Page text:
In addition to elected officials’ plans to attend Remembrance Day ceremonies across the province, the Government of Saskatchewan has been preparing to remember those who gave their lives with a trio of initiatives.
The third of those initiatives was announced Friday. Premier Scott Moe revealed the province will be creating a new Legion and ANAVETS Support Program that will provide funding grants to Royal Canadian Legion branches and Army, Navy, Air Force Veterans (ANAVETS) units in Saskatchewan. According to a press release, the grant program will assist with the work of supporting veterans and keeping the memory of the nation’s fallen heroes.
“Past and present members of the Canadian Forces have taken it upon themselves to safeguard our freedoms and give back greatly to their communities,” Moe said in a press release.
“Now it’s our turn to support our veterans who have served and put everything on the line.”
The $100,000 support program will be implemented as part of the 2019-20 budget. The province intends to work with the Legion and ANAVETS to determine where the funding will have the most impact. Details on the application process will be released in the coming months.
“We want to help legions so veterans, their families and community members have access to facilities for the programming, activities, events and meetings they host,” Parks, Culture, and Sport Minister Gene Makowsky said in a press release.
Their dedication to providing services for veterans is invaluable to our communities.”
Saskatchewan soldier honoured through GeoMemorial program
Thursday, the province announced that a coulee along Pipestone Creek, south of the Town of Whitewood, had been named after Lance Corporal Wilfred Jordens, a fallen Canadian soldier of the First World War from Saskatchewan.
“Through the GeoMemorial Commemorative Naming Program, the Government of Saskatchewan is pleased to announce the naming of Jordens Coulee,” Parks, Culture and Sport Minister Gene Makowsky said in a press release.
“Jordens Coulee will honour the legacy of Lance Corporal Wilfred Jordens, who left our province to serve and ultimately, sacrificed his life for our freedom.”
Jordens was born in Lebret on Jan. 16, 1896. He was a farmer near Whitewood when he enlisted in 1915. He served with the 28th Battalion, Canadian Infantry — Saskatchewan Regiment, and was killed in action on August 21, 1917, at the age of 21.
His body was never found. His likely remains were interred on the battlefield with more than 11,000 fallen Canadians, and are remembered with honour on the Vimy Memorial at Arras, Pas De Calais, France.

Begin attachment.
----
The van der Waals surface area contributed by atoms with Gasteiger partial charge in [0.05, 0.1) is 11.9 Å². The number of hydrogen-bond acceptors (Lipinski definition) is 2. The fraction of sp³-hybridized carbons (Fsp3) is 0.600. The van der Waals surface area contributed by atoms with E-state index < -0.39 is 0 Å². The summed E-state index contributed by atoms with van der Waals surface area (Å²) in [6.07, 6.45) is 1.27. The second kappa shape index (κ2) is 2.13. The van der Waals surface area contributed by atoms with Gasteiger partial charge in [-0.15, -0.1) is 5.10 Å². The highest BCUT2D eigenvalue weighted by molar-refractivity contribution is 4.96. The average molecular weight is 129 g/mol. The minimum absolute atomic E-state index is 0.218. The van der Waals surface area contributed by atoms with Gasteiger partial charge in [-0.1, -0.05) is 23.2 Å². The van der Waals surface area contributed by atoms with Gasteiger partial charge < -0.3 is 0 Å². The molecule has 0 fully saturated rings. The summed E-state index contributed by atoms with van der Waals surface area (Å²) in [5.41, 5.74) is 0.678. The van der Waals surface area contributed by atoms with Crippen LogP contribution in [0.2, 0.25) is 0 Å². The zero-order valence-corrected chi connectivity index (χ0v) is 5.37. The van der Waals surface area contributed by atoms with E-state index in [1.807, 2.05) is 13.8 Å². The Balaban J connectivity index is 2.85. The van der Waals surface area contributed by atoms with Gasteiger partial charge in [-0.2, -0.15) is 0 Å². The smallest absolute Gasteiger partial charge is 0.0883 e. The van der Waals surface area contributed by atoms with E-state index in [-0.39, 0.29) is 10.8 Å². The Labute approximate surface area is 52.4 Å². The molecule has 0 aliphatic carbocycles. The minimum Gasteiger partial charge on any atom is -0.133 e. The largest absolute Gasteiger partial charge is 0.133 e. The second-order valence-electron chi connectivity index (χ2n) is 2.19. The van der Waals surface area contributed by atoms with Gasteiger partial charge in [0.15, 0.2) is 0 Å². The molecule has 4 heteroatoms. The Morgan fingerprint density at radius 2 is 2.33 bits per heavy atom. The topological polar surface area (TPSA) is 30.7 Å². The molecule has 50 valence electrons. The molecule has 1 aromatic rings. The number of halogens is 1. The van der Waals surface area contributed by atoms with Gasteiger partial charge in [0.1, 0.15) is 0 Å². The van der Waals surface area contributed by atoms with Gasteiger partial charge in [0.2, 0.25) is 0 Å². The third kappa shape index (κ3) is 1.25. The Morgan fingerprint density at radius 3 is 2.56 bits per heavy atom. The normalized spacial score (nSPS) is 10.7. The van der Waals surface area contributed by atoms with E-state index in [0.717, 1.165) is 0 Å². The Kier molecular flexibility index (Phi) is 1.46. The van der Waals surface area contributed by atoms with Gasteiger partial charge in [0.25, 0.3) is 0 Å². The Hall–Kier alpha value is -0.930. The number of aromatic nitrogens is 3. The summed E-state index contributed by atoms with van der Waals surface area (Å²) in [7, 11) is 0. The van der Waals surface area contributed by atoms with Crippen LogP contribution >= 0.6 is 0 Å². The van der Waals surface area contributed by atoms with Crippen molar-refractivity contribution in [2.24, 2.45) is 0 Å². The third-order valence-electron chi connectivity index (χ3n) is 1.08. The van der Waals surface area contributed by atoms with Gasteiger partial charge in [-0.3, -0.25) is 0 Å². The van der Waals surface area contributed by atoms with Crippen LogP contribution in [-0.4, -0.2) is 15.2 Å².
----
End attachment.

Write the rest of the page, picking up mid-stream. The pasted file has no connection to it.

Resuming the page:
“We know that Wilfred Jordens will rest eternally in the soil of Europe alongside the other Canadians with whom he so gallantly fought,” nephew and nominator Thomas Jordens Sr. said.
“Through the GeoMemorial program, the official naming of this coulee enables the story of Wilfred’s service and sacrifice to live on in the area of Saskatchewan he called home.”
Province honours those awarded Victoria Cross
On Wednesday, Moe, veterans and members of the province’s public service gathered in the rotunda of the Legislative Building to mark 100 years since the end of the First World War. As a part of the services, a Wall of honour recognizing Saskatchewan’s 15 recipients of the Victoria Cross was displayed.
The Victoria Cross is the highest and most prestigious award of the British honours system. It is awarded for gallantry in the presence of the enemy. One of the first Victoria Cross recipients, George Mullin, returned from the First World War and went on to become the Saskatchewan Legislature’s Sergeant-at-Arms in 1934.
“One hundred years ago, Saskatchewan men and women sacrificed their lives to fight for peace and freedom in the First World War,” Moe said in a press release.
“It is through remembrance that their stories of bravery live on through us. As we mark a century of remembrance, may we never forget those who have fallen.”
The Wall of Honour will move to the Cumberland Gallery, and be on display until Dec. 2. It will then become a permanent display in Room 218 of the Legislative Building.
Saskatchewan also has an online commemoration of those from the province who lost their lives in war. The Saskatchewan Virtual War Memorial features more than 11,000 casualties and their stories. The website is managed by the Saskatchewan War Memorial Committee and accompanies the physical war memorial located west of the Legislative Building. It can be accessed at www.svwm.ca.